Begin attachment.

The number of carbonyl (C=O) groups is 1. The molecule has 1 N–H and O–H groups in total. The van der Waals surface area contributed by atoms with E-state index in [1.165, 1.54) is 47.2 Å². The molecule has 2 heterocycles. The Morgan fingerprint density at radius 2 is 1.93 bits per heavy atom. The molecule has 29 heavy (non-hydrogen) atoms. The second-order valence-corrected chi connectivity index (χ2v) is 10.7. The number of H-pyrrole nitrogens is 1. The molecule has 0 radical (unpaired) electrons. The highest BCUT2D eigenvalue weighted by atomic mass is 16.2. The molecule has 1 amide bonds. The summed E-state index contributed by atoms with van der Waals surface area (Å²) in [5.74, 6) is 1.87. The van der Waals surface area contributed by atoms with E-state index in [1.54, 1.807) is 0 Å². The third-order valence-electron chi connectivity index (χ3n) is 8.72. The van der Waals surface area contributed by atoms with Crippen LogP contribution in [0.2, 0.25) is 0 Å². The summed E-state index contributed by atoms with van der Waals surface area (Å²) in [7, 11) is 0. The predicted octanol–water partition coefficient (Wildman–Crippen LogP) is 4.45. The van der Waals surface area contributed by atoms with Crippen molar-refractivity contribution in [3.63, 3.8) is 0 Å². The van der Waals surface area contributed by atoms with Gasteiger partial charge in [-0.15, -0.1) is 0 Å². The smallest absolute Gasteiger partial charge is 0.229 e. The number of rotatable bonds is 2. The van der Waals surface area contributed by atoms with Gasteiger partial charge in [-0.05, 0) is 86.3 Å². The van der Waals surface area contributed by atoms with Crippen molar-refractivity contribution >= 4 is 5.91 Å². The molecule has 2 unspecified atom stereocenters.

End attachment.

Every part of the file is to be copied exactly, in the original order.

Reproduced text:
The number of carbonyl (C=O) groups is 1. The molecule has 1 N–H and O–H groups in total. The van der Waals surface area contributed by atoms with E-state index in [1.165, 1.54) is 47.2 Å². The molecule has 2 heterocycles. The Morgan fingerprint density at radius 2 is 1.93 bits per heavy atom. The molecule has 29 heavy (non-hydrogen) atoms. The second-order valence-corrected chi connectivity index (χ2v) is 10.7. The number of H-pyrrole nitrogens is 1. The molecule has 0 radical (unpaired) electrons. The highest BCUT2D eigenvalue weighted by atomic mass is 16.2. The molecule has 1 amide bonds. The summed E-state index contributed by atoms with van der Waals surface area (Å²) in [5.74, 6) is 1.87. The van der Waals surface area contributed by atoms with E-state index in [1.54, 1.807) is 0 Å². The third-order valence-electron chi connectivity index (χ3n) is 8.72. The van der Waals surface area contributed by atoms with Crippen LogP contribution in [0.2, 0.25) is 0 Å². The summed E-state index contributed by atoms with van der Waals surface area (Å²) in [7, 11) is 0. The predicted octanol–water partition coefficient (Wildman–Crippen LogP) is 4.45. The van der Waals surface area contributed by atoms with Crippen molar-refractivity contribution in [3.63, 3.8) is 0 Å². The van der Waals surface area contributed by atoms with Gasteiger partial charge in [-0.15, -0.1) is 0 Å². The smallest absolute Gasteiger partial charge is 0.229 e. The number of rotatable bonds is 2. The van der Waals surface area contributed by atoms with Gasteiger partial charge in [-0.05, 0) is 86.3 Å². The van der Waals surface area contributed by atoms with Crippen molar-refractivity contribution >= 4 is 5.91 Å². The molecule has 2 unspecified atom stereocenters.